If giant robots were as powerful as they’re made out to be, surely one can imagine their capability on the battlefield. However, in a world where conflicts are fought with mobile suits, not every pilot is a Saturday-morning paragon. But when less than perfect people make less than perfect decisions, they suffer and cause others to suffer in turn. Enter Yoshiyuki Tomino‘s Mobile Suit Gundam.
Aumo Ray was 15 when he first piloted the RX-78-2, an age akin to Koji Kabuto, Ryoma Nagare, and even Simon. After losing his home, he is quickly drafted into the military to fight against the Principality of Zeon. As he becomes a more capable pilot with the Gundam, so too is he relied upon to carry his comrades safely through battle. However, this changes in episode nine; Amuro simply refuses to pilot. This leads to the famous (infamous?) Bright slap, but otherwise is the first instance of a pilot refusing to jump inside the giant robot. Evangelion is well known for this, but in fact used the template set up by Gundam.
It’s also worth mentioning that it was Gundam that defined the real-robot genre, a line Macross, Votoms, and Patlabor would follow. Despite that monumental achievement, it is the visual cue above I want to focus on. From that first battle in Side 7, all the way up to the Giga Drill Breaker, the scene of a crouching mobile suit, explosion in the back ground, as been another staple Gundam has contributed. Harkening back to the simultaneous strikes samurai would use to end a battle, its imagery is synonymous with power and a cool sort of deadliness that only a New Type (or someone of similar caliber) can achieve.
Then there is the father of all super robots. I can go no further without mentioning it, for it is upon it shoulders lie all mecha. It alone holds the power to be a god or a devil, the black, iron castle soaring in the sky, super robot, Mazinger Z! It is the creation Go Nagai is best known for, and for good reason; it’s the first robot to have a pilot. The central concept of a man entering a giant robot was something lacking from Mazinger‘s predecessor, Testujin-28. In those early days, Shotaro would stand on the sidelines, dictating the movements of the iron giant from afar via a giant remote control, but come Mazinger and no more.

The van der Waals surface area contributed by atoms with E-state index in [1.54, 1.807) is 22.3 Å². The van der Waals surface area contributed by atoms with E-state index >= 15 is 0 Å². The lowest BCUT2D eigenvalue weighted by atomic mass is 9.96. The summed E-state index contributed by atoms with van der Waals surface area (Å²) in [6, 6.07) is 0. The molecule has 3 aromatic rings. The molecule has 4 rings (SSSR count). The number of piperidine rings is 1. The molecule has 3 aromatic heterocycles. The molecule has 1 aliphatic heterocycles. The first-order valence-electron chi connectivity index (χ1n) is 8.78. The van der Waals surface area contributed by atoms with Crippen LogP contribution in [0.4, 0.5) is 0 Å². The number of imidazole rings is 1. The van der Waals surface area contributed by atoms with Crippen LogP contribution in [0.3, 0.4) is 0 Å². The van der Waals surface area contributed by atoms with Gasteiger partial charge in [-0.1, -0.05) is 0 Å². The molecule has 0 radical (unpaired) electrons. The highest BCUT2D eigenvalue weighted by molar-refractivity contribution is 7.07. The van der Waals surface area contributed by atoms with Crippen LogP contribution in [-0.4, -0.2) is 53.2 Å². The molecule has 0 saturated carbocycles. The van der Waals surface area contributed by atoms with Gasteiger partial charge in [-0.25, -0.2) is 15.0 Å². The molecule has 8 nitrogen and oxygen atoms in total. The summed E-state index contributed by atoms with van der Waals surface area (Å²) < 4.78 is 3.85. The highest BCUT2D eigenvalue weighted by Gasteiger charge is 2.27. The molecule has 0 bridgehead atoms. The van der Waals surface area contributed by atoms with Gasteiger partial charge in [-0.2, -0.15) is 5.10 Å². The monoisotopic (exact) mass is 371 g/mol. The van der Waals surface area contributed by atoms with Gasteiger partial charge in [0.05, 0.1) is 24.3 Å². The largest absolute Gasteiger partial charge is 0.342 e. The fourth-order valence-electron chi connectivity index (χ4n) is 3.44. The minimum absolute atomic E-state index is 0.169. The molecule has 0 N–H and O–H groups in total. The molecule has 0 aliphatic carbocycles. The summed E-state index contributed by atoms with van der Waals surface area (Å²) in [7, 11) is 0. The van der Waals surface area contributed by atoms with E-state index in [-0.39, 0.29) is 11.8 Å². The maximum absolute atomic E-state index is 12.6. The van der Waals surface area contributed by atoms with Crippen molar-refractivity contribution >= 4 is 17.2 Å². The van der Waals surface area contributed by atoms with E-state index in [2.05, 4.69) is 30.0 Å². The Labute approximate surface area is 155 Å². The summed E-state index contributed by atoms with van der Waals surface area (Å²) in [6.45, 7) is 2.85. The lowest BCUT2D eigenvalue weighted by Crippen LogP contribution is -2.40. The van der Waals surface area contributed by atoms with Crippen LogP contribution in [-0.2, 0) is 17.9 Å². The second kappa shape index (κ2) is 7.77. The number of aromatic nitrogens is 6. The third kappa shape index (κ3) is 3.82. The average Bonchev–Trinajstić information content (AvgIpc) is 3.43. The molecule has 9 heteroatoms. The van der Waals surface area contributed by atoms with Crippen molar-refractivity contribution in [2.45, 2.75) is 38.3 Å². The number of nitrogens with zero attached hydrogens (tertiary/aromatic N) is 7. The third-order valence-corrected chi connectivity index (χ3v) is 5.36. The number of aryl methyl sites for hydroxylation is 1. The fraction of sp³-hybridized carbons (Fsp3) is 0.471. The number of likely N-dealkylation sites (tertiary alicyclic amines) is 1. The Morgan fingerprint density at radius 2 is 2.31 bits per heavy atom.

‘PILDER, ON!’ Koji Kabuto would yell, his motorcycle transforming mid jump to become a psuedo helicopter, docking atop Mazinger. From there he was the most powerful man in the world, ready to fight the evil forces of Dr. Hell (not a doctor I would let work on me). Every week, he’d melt, rust, or smash his opponents with his Rocket Punch. And likewise every week you could buy the new toy you’d just seen. Mazinger didn’t just start the 70’s boom of robot anime, it was the boom.
But perhaps an overlooked aspect is the humanization these robots where. Koji would laugh, curse and shake his fist, and the robot did the same. It was part of the cast, a character, almost like a friend. Sayaka’s Aphrodite A, a rare instance of a female robot, was the first of it’s kinda likewise. Mazinger even falls in love one episode. Man or machine, we only had one hero, in many ways the two where one. But Mazinger did not gain the power to be a god without first escaping from the devil.
In the dark who is that, who is that, who is that? There he is the Devil, Devilman, Devilman! 1972, Go Nagi was seeking to tell a truly horrifying tale, where the deeds of humans and demons where indistinguishable, where evil was good and good was evil, and the light didn’t always come from heaven. Recycling much of his previous project Mao Dante, Nagai created Devilman. Just like his previous work, Harechi Gakuen, Devilman was being shut down by PTA groups; the frustration was building in Nagai, and his mind turned towards other projects. He needed to blow off steam. Always wanting to create a story with a giant robot, Nagi was struck by the right inspiration when caught in a traffic jam. He thought of how awesome it would be to have a giant robot walk over the cars, and thus Mazinger was born. That same year, the manga titled Mazinger Z was published in Weekly Shonen Jump; the same anthology that now holds One Piece and Bleach. Were it not for the hero of justice, Devilman, there’s no telling what would could have happened.
Come back to now. A young boy goes from living underground to savior of his lovedones, friends, and the rest of mankind. All of it harkens back; the drills, the combining, the unbridled willpower, the refusal to pilot, even the explosions – it all harkens back. This does nothing to rob Gurren Lagann of it’s glory or achievement, quite the contrary, it enriches it. All this time we’ve been looking for a way to change, but the more things change, the more the stay the same.”Can you hear it? This voice of mine was sucked emptily into the darkness; If the world has meaning to it, Then these feelings aren’t futile.” The voice is that of each show’s predecessors, asking if they faded from our memory. I answer back saying:
‘Believe in me who believes in you.’